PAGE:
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  • milladrive
    replied
    Originally posted by brett View Post
    What it one team is 8-9 and another is 7-8?
    Excellent point. It seems to me that the "fewer losses" theory works when the W/L records are over .500, while the team with fewer wins takes it when under .500. And it seems to make sense from a mathematical standpoint. I'm imagining we don't think about the losing records as much because we also see it happen with .500 records, for which the team with fewer losses gets the higher berth.

    Originally posted by ipitch View Post
    In 1942, the 5th place NL team had 2 fewer wins than the 6th place team.
    I love this site.

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  • brett
    replied
    Originally posted by milladrive View Post
    To give a little more elaboration, in cases such as these, the team with the fewer losses tends to be ranked higher on the bottom line. As Second Base Coach intimated, the highest percentage takes the lead. For instance, a record of 13-7, also two games out in second place, but with a .650 percentage, would beat both of your second-place examples.
    What it one team is 8-9 and another is 7-8?

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  • ipitch
    replied
    In 1942, the 5th place NL team had 2 fewer wins than the 6th place team.

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  • milladrive
    replied
    Originally posted by Jackaroo Dave View Post
    You will sometimes see the percentage leader listed at the top of the standings when a half game behind, say 7-3 vs 9-4.
    Yes sir, I too have seen that type of thing, usually in the beginning of the season.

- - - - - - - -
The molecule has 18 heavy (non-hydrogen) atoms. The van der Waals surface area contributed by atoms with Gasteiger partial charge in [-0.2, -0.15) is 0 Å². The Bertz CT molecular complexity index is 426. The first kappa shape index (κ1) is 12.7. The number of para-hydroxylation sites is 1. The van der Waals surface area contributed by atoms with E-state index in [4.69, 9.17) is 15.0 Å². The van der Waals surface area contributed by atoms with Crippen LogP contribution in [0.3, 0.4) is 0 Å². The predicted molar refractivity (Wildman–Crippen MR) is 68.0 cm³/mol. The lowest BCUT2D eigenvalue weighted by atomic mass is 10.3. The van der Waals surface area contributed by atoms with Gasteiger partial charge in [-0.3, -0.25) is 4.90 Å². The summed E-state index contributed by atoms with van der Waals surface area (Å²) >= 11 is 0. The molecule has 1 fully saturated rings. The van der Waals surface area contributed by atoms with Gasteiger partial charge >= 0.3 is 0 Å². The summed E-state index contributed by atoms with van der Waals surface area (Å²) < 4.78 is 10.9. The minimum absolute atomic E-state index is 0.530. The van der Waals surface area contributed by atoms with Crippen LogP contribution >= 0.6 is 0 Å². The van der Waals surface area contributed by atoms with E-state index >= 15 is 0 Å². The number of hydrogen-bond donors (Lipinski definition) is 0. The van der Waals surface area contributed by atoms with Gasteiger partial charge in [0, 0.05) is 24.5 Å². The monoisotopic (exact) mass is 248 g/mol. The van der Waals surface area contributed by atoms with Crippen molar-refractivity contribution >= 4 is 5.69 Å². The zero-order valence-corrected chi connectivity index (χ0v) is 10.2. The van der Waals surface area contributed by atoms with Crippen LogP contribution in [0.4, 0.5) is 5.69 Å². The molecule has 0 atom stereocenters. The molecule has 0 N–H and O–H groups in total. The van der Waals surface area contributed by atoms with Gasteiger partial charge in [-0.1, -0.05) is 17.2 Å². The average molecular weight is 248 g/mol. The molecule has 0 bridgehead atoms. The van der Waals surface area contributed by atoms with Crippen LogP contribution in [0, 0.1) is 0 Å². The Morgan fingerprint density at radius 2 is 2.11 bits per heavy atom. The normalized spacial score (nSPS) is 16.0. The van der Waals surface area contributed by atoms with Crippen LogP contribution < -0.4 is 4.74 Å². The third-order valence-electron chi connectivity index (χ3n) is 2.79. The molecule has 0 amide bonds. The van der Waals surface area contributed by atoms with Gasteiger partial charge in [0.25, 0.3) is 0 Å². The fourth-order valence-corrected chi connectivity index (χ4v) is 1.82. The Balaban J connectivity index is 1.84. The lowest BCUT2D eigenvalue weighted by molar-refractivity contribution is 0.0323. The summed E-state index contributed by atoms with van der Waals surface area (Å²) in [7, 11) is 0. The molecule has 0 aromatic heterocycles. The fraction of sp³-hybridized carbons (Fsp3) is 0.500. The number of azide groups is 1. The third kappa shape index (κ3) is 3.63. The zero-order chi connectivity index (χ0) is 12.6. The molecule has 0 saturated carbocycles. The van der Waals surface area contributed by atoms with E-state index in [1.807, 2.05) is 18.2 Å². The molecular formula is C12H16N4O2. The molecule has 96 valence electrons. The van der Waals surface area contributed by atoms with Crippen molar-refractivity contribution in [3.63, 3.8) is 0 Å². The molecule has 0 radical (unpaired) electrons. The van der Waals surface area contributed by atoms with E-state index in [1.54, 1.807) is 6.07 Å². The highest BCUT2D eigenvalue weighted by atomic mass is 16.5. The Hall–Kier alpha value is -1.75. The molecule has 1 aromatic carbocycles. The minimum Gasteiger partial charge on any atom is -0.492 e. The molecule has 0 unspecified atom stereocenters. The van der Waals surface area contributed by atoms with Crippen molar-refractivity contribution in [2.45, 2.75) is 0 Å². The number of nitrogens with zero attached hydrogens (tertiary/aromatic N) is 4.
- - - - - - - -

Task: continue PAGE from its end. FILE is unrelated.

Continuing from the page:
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  • Jackaroo Dave
    replied
    You will sometimes see the percentage leader listed at the top of the standings when a half game behind, say 7-3 vs 9-4.

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  • milladrive
    replied
    Originally posted by banny View Post
    Is percentage always the determining factor in baseball standings? For example, lead team is 17-7 .708
    second place team is 14-8, .636 2games back. Third place team is 15-9, .625, also 2 games back. If season ended, would second place team take second based on higher winning pct?
    To give a little more elaboration, in cases such as these, the team with the fewer losses tends to be ranked higher on the bottom line. As Second Base Coach intimated, the highest percentage takes the lead. For instance, a record of 13-7, also two games out in second place, but with a .650 percentage, would beat both of your second-place examples.

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  • Second Base Coach
    replied
    In a word, yes.

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  • banny
    started a topic standings question

    standings question

    Is percentage always the determining factor in baseball standings? For example, lead team is 17-7 .708
    second place team is 14-8, .636 2games back. Third place team is 15-9, .625, also 2 games back. If season ended, would second place team take second based on higher winning pct?

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